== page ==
Michael McClaren is in an unenviable position.
As superintendent of Claremore Public Schools, McClaren is faced with the task of finding a way to reconcile school days lost to the recent ice storms while meeting state requirements for number of instruction days in a school year.
“Last week, we lost five class days to inclement weather,” McClaren said. “This, following three days already lost to weather from earlier in the school year — so, we’re essentially having to recapture two weeks of classes.”
Oklahoma state law requires at least 175 days of instruction throughout the course of an academic year.
The 2006-07 Claremore schools calendar has 181 days of classes scheduled, five of which are professional development days, and one of which is split for parent-teacher conferences and an end-of-year “record keeping” day for educators.
Last month, the Claremore School Board approved a revised school calendar to recover the 66three class days already lost — including the addition of an extra day at the end of the year, and holding classes on Martin Luther King Junior’s Birthday (Jan. 15) and President’s Day, both of which were originally scheduled not to be in session.
With an additional five days of classes being called off due to weather, further revisions are required to the already revised school calendar.
“We’ve been in communication with our regional accreditation officer and with (Oklahoma State Superintendent) Sandy Garrett’s office, and their charge to us is to develop a plan to make up for the days lost to weather,” McClaren said.
Plans currently under discussion for the recouping of the lost days include shortening Spring Break, hosting Saturday School, lengthening the school year, and converting a parent/teacher conference day into class time.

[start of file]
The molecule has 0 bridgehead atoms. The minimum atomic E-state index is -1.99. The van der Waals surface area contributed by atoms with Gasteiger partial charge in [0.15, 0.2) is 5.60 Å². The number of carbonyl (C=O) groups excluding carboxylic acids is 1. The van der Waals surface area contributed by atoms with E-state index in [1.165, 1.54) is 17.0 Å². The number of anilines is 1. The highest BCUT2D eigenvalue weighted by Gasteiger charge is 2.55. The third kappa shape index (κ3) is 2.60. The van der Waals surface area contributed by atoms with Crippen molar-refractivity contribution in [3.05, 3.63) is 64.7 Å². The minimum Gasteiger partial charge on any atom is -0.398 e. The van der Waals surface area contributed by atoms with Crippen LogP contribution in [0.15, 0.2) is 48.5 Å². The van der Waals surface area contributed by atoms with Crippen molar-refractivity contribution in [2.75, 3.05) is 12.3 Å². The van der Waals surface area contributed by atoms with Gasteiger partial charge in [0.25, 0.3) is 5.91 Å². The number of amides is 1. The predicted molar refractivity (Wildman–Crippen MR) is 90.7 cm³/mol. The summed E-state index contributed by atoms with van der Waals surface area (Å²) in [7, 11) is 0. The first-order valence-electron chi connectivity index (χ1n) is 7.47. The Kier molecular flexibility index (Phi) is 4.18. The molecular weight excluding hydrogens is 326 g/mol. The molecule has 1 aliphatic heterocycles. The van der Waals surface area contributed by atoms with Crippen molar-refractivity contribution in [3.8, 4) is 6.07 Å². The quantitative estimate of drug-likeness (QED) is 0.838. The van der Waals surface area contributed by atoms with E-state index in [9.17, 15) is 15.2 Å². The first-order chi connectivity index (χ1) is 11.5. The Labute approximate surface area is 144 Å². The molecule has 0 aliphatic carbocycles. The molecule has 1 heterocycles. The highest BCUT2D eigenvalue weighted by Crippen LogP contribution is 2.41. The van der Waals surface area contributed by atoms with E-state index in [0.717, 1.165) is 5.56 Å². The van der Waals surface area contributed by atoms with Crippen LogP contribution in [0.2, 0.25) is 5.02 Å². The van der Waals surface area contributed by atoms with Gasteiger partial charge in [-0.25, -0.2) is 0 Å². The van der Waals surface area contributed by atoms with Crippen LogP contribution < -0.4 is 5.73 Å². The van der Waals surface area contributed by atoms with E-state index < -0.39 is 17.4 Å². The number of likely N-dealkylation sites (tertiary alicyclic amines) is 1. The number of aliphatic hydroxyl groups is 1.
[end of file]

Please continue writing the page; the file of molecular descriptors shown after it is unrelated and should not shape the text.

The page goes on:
“Really, there are no solutions people will be happy about — any decision made isn’t going to be popular, but we’re trying to make the best of what’s being required of us by the state department,” he said.
Of the decisions being examined, adding class days to the end of the school year is the “least intrusive” on the plans of parents, students and teacher, McClaren said.
“We polled our teachers and found that 10 to 15 percent of them already have plans for Spring Break, and when we look at holding classes on Saturday, you run into a problem of having students actually attend,” he said. “If student attendance isn’t significant, the school is penalized for it — it’s almost not worth opening the doors for.”
Should the lost school days be added onto the end of the school year calendar, that would make the last day of classes on May 31, three days after Memorial Day.
“If we can convert one parent/teacher conference day into an instruction day and host the conferences over a series of evenings, it’s possible for us to get out of school on the last day of May — not the optimum time from an educational standpoint, as many people think of Memorial Day as the start of summer,” he said.
McClaren noted that Good Friday may be an unfortunate casualty to the make up days — which he had hoped to prevent.
“We wanted to safeguard Good Friday this year, but with so many days to recapture, it’s looking like that will be one of the days we have to pick up as a make up day,” he said.
Another factor, McClaren said, was teacher concerns about upcoming statewide testing.
“Our staff already has voiced concern about maximizing our time to prepare for state testing,” he said. “There’s been talk that the state offices are working with testing vendors and contractors to possibly push the testing window back and allow schools more time to prepare for it, which is good. We take the tests very seriously and every additional day of instruction counts.”